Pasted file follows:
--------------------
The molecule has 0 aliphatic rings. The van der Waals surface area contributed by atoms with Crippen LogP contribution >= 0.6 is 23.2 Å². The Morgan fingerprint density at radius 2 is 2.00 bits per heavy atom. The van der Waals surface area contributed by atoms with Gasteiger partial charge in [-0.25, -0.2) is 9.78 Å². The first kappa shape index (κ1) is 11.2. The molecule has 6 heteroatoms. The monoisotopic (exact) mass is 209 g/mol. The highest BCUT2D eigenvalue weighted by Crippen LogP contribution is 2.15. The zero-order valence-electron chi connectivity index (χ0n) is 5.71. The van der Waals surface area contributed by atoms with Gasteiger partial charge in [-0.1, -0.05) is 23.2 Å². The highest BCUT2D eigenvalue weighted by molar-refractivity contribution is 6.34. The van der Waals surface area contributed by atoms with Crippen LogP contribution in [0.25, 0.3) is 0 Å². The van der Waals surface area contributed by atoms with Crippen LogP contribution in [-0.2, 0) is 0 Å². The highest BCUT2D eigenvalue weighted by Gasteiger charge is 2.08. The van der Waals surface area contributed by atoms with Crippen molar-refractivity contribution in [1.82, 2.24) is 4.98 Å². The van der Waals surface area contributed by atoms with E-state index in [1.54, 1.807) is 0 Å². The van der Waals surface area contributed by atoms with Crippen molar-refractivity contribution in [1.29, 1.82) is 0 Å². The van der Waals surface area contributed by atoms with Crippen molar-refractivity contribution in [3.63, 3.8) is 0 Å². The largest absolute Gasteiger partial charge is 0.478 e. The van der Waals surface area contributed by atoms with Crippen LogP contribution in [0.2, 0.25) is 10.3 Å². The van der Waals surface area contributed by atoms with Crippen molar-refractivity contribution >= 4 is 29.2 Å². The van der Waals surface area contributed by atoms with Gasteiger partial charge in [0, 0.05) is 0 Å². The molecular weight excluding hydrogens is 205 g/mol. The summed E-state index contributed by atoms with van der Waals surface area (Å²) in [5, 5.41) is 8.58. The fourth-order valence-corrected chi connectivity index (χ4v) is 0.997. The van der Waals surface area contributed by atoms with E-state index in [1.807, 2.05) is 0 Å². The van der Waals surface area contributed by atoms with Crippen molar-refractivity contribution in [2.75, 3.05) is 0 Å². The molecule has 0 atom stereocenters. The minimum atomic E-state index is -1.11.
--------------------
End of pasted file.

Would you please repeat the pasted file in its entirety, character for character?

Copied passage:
The molecule has 0 aliphatic rings. The van der Waals surface area contributed by atoms with Crippen LogP contribution >= 0.6 is 23.2 Å². The Morgan fingerprint density at radius 2 is 2.00 bits per heavy atom. The van der Waals surface area contributed by atoms with Gasteiger partial charge in [-0.25, -0.2) is 9.78 Å². The first kappa shape index (κ1) is 11.2. The molecule has 6 heteroatoms. The monoisotopic (exact) mass is 209 g/mol. The highest BCUT2D eigenvalue weighted by Crippen LogP contribution is 2.15. The zero-order valence-electron chi connectivity index (χ0n) is 5.71. The van der Waals surface area contributed by atoms with Gasteiger partial charge in [-0.1, -0.05) is 23.2 Å². The highest BCUT2D eigenvalue weighted by molar-refractivity contribution is 6.34. The van der Waals surface area contributed by atoms with Crippen LogP contribution in [0.25, 0.3) is 0 Å². The van der Waals surface area contributed by atoms with Crippen LogP contribution in [-0.2, 0) is 0 Å². The highest BCUT2D eigenvalue weighted by Gasteiger charge is 2.08. The van der Waals surface area contributed by atoms with Crippen molar-refractivity contribution in [1.82, 2.24) is 4.98 Å². The van der Waals surface area contributed by atoms with E-state index in [1.54, 1.807) is 0 Å². The van der Waals surface area contributed by atoms with Crippen molar-refractivity contribution in [1.29, 1.82) is 0 Å². The van der Waals surface area contributed by atoms with Crippen molar-refractivity contribution in [3.63, 3.8) is 0 Å². The largest absolute Gasteiger partial charge is 0.478 e. The van der Waals surface area contributed by atoms with Crippen LogP contribution in [0.2, 0.25) is 10.3 Å². The van der Waals surface area contributed by atoms with Crippen molar-refractivity contribution >= 4 is 29.2 Å². The van der Waals surface area contributed by atoms with Gasteiger partial charge in [0, 0.05) is 0 Å². The molecular weight excluding hydrogens is 205 g/mol. The summed E-state index contributed by atoms with van der Waals surface area (Å²) in [5, 5.41) is 8.58. The fourth-order valence-corrected chi connectivity index (χ4v) is 0.997. The van der Waals surface area contributed by atoms with E-state index in [1.807, 2.05) is 0 Å². The van der Waals surface area contributed by atoms with Crippen molar-refractivity contribution in [2.75, 3.05) is 0 Å². The molecule has 0 atom stereocenters. The minimum atomic E-state index is -1.11.